A Pro-life Methodist Pastor
After prayerful consideration I believe it is my duty as pastor to speak out and advocate for protection of the unborn.
The material on this page consists of my commentary on the abortion issue in the U.S.A. and Internationally, and links to organizations that work to protect human life in the womb. If this interests you, you are warmly invited to read, and to engage me in conversation. If this is not something you feel the need to do, then please, with my blessing, leave this page and pursue your desire to know and serve Christ in some of the many other ways our church makes available. We do not divide our hearers into ‘good Christians’ who are politically active, and “bad Christians’ who are not!
Do I Preach About Abortion?
As of this writing, I feel that the best way to educate and advocate on this issue is in this forum and through online notices. I have preached Pro-life sermons and used sermon illustrations that highlighted the evil inherent in abortion as it is practiced in our nation. The church has always listened carefully to these messages, nor have I ever been pressured to not refer to abortion. However, three current realities have me convinced that the airing of the abortion debate in the context of the Sunday sermon is unhelpful. 1. Abortion is seen as a political question by most people, and people are not just uncomfortable talking politics, they actually despise doing so. 2. Sunday Sermons are best at the fifteen to eighteen minute length, and they represent the whole presentation of the gospel and the total Bible study that many of the hearers ever do. This setting is not adequate to discuss this issue, to issue a compelling call to receive Christ, and to make the scriptures that are being studied clear. 3. Abortion is known to be a contentious issue with strongly worded opinions on all sides. Justice would dictate that the chance to respond, disagree, and ask questions be offered to the hearer.
Is the United Methodist Church Pro-life or Pro-Choice?
The United Methodist Book of Discipline Paragraph 161, On Abortion
161 J) Abortion—The beginning of life and the ending of life are the God-given boundaries of human existence. While individuals have always had some degree of control over when they would die, they now have the awesome power to determine when and even whether new individuals will be born.Our belief in the sanctity of unborn human life makes us reluctant to approve abortion.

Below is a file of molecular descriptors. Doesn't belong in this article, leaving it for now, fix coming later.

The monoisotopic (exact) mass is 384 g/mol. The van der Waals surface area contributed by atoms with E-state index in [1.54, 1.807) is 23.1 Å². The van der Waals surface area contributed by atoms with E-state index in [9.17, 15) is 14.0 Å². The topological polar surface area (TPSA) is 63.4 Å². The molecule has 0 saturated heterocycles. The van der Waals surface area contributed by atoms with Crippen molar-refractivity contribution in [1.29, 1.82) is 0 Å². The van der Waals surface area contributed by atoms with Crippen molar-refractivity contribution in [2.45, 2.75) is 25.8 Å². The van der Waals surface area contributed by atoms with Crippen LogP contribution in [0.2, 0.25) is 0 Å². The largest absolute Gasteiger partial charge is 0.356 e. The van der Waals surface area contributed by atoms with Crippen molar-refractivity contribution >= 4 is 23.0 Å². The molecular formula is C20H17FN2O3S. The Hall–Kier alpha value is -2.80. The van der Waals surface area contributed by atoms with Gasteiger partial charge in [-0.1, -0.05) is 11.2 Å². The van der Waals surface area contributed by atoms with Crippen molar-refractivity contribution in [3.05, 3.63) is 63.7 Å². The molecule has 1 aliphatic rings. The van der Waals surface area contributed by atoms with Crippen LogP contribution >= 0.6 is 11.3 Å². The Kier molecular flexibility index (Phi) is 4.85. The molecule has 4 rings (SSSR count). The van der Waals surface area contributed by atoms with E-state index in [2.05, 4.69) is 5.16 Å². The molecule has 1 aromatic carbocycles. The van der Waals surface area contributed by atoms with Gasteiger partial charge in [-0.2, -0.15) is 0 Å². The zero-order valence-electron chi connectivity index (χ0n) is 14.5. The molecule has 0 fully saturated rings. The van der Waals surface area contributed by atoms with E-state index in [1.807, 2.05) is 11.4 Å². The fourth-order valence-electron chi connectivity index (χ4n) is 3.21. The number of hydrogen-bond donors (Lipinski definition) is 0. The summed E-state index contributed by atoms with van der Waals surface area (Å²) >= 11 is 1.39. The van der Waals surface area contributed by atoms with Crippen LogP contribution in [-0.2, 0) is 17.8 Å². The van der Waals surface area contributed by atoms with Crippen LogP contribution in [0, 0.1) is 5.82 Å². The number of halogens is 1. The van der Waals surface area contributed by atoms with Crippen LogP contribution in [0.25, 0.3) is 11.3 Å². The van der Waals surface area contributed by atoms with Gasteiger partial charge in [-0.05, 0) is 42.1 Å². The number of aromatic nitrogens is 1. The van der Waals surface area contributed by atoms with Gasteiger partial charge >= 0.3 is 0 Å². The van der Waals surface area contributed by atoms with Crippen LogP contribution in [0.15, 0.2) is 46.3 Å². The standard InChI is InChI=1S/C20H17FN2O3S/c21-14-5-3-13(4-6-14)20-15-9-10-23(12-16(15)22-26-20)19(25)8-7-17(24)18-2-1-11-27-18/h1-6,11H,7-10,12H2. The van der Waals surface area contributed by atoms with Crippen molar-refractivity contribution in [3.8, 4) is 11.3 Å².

But we are equally bound to respect the sacredness of the life and well-being of the mother and the unborn child.
We recognize tragic conflicts of life with life that may justify abortion, and in such cases we support the legal option of abortion under proper medical procedures. We support parental, guardian, or other responsible adult notification and consent before abortions can be performed on girls who have not yet reached the age of legal adulthood. We cannot affirm abortion as an acceptable means of birth control, and we unconditionally reject it as a means of gender selection.
There are a number of ways to define “Pro-life” today. The UM position, as stated above, if it were to become national policy, would preclude abortions except in cases where there was a “tragic conflict of life with life.” This is not the position of some pro-life churches and organizations, who disapprove of all abortions. While no one should say that an abortion must be performed if there appears to be a tragic conflict of life versus life, (courageous doctors have rescued the lives of mothers and their children in such cases,) we would feel that the prudent public policy decision would be to not try to legislate or inject the full force of civil authority into the difficult decision that must be made.
Lifewatch, a ministry of Pro-life United Methodists – view site
Zenit.org current pro-life news from a catholic perspective – view site
Institute for Religion and Democracy – view site